Argentine colleagues will have much more to say than I do, a simple Brazilian in love with football – and sports journalist, by chance.
But the death of Diego Armando Maradona demands that all of us, lovers of the most popular sport on the planet, demonstrate. That’s why I write. My first contact with the star Maradona happened in 1989, during the Copa America held in Brazil. I started my career and I saw him miss a goal at Maracanã. Yes … A missed goal, but what a move. From the midfield he tried to surprise the Uruguayan goalkeeper. The ball, capricious, touched the crossbar. Brazil ended up as champions of that Copa America, after 40 years.
In 1990, in Italy, my first World Cup, destiny wanted Brazil and Argentina to face each other, in the Delle Alpi (already demolished), in Turin, in the round of 16. The Brazilian team was a favorite, but Maradona, in a brilliant move, dismantled Brazil’s midfield and left Canniggia free to score and eliminate Brazil, Careca and Alemão, his Napoli teammates, were accused of not stopping the game.
I was assigned to get some interviews from the Argentina locker room. I happened to meet Maradona in the corridors of Delle Alpi. Seeing my badge, Don Diego was quick. “What a shame … Brazil and Argentina couldn’t play now … We had to make the final,” he said, sadly, with his hand on my shoulder. Except that when he met some countrymen, he assumed his true self and shouted “Argentina, Argentina”, forgetting the apparent sadness he was trying to convey to me.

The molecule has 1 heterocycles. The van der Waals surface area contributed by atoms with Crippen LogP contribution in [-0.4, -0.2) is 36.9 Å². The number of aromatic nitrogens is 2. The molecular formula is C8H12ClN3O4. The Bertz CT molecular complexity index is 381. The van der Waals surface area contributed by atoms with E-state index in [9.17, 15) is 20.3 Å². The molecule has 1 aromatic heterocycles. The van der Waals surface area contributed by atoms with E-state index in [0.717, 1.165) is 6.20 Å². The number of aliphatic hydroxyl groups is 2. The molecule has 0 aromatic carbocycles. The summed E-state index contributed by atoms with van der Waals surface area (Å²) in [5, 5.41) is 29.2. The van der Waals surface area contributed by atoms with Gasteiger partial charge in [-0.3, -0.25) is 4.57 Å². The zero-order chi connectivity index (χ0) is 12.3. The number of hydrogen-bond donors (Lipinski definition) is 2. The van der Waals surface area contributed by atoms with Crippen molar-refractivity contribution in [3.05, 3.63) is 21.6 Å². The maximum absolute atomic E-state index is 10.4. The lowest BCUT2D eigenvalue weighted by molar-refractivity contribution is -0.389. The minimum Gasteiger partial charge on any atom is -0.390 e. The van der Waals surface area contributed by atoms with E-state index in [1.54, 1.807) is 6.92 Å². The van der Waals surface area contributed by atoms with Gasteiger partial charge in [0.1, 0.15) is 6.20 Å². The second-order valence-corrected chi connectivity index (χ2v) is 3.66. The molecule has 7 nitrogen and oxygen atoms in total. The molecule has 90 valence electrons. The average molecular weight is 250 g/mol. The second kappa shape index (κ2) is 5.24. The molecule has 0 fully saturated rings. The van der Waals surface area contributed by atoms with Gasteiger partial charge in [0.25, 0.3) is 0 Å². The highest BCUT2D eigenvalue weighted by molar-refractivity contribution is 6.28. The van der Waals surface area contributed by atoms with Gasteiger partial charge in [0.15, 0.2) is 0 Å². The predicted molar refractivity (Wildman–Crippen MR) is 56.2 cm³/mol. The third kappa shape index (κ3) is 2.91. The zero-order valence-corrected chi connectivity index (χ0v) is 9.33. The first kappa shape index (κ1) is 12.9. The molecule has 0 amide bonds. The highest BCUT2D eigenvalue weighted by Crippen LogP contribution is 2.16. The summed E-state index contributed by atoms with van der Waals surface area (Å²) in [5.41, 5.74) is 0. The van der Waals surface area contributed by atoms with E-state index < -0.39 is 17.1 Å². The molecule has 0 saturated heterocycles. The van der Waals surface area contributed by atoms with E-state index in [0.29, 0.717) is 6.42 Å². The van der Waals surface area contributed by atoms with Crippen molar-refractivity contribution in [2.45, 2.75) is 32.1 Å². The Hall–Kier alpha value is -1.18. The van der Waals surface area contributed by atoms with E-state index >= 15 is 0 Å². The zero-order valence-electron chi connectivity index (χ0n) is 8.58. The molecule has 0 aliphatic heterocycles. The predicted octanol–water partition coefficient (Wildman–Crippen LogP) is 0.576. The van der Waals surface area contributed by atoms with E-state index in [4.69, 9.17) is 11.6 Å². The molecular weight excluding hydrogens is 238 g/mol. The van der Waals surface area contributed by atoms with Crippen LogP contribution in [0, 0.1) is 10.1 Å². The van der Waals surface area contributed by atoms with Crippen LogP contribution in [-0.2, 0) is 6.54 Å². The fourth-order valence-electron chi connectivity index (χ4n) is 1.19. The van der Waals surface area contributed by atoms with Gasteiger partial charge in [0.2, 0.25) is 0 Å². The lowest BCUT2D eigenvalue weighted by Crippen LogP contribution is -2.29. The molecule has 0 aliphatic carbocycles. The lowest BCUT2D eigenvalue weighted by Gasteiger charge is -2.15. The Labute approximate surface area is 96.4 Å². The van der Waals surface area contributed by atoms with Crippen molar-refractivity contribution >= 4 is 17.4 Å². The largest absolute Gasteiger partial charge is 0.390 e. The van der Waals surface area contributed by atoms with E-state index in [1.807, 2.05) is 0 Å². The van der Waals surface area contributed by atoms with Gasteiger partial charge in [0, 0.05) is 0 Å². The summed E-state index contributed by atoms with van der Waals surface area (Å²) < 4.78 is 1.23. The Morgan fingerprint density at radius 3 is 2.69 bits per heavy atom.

In the semifinals, against Italy, Maradona divided the country by remembering that the North is not usually, let’s say, so affectionate with the South. “Now that they need you, they remember that Italy is one,” he said. I saw many Italians, from the South, cheering against Italy because of him, Maradona, the King of Naples.
I went to see him again, you see, on the same June 24 (date of the match at the World Cup in Italy), but this time in Rio de Janeiro, during the 2014 World Cup. I wanted to tell him about our first meeting, but he, surrounded by security guards, ran to work as a commentator. Maradona, the man who scored the goal “with la mano de Dios” at a World Cup; the greatest player in the world, according to the Argentines; an ace who got carried away by the drug; left us. Football is less and less romantic.
Source: Vicente Dattoli – AIPS EC member